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    Quote Originally Posted by bclark
    Actually, the Hays Chart for that day reads a peak wind gust of 182 mph. I suppose I shouldn't say the chart "reads" that speed because a speed of 182 is off the chart on the Hays. These days, gusts over 140 are recorded on the Barton Chart...I'm not sure how they recorded gusts over 140 in 1980. The peak gust of 182 mph is simply written on the Hays chart. That's one of the night observer duties.

    We have that Hays Chart on display on the Weather Wall because it stands not only as the windiest day in the Sherman Adams Building, but also as the second highest wind gust MWO has recorded, next to the "Big Wind".

    Was the data you have for that day from Tom S., or from NCDC?? I'm curious why we have two different peak wind gusts on record for that day.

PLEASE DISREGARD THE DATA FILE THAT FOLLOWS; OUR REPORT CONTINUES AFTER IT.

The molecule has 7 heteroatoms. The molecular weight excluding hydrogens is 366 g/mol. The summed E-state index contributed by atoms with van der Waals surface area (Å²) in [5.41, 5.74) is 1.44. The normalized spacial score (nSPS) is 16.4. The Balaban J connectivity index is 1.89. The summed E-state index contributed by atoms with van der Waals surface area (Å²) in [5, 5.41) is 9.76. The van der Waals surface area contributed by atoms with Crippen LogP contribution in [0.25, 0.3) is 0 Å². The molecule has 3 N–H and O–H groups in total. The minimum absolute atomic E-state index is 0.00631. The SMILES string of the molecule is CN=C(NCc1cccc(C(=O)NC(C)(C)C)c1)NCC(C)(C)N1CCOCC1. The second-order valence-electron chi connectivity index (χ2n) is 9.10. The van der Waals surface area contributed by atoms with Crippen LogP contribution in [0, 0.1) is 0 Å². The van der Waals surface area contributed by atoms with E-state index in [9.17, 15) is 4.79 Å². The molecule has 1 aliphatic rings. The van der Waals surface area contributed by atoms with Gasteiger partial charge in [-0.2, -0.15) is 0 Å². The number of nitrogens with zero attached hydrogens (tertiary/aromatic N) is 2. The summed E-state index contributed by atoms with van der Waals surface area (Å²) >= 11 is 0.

Tom also sent me a list of days with 150+ mph peak gusts, and it shows 178 for that 12/4/1980. Also, I'm not able to access them right now, but I do believe that NCDC showed the same thing, which makes sense since they just have photocopies of what MWO sent to them.

    Also, the page on this site that lists records shows 178 as the record wind for December: http://www.mountwashington.org/weather/normals.php .

    I do recall that Tom and I noticed a few places where the NCDC photocopies didn't match what Tom's database showed. A few of them were chalked up to where the observer put the observation in knots in one spot, and in MPH in another. But there were others that had slight differences that we couldn't explain...

  9. #49
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    Quote Originally Posted by treant985
    Tom also sent me a list of days with 150+ mph peak gusts, and it shows 178 for that 12/4/1980. Also, I'm not able to access them right now, but I do believe that NCDC showed the same thing, which makes sense since they just have photocopies of what MWO sent to them.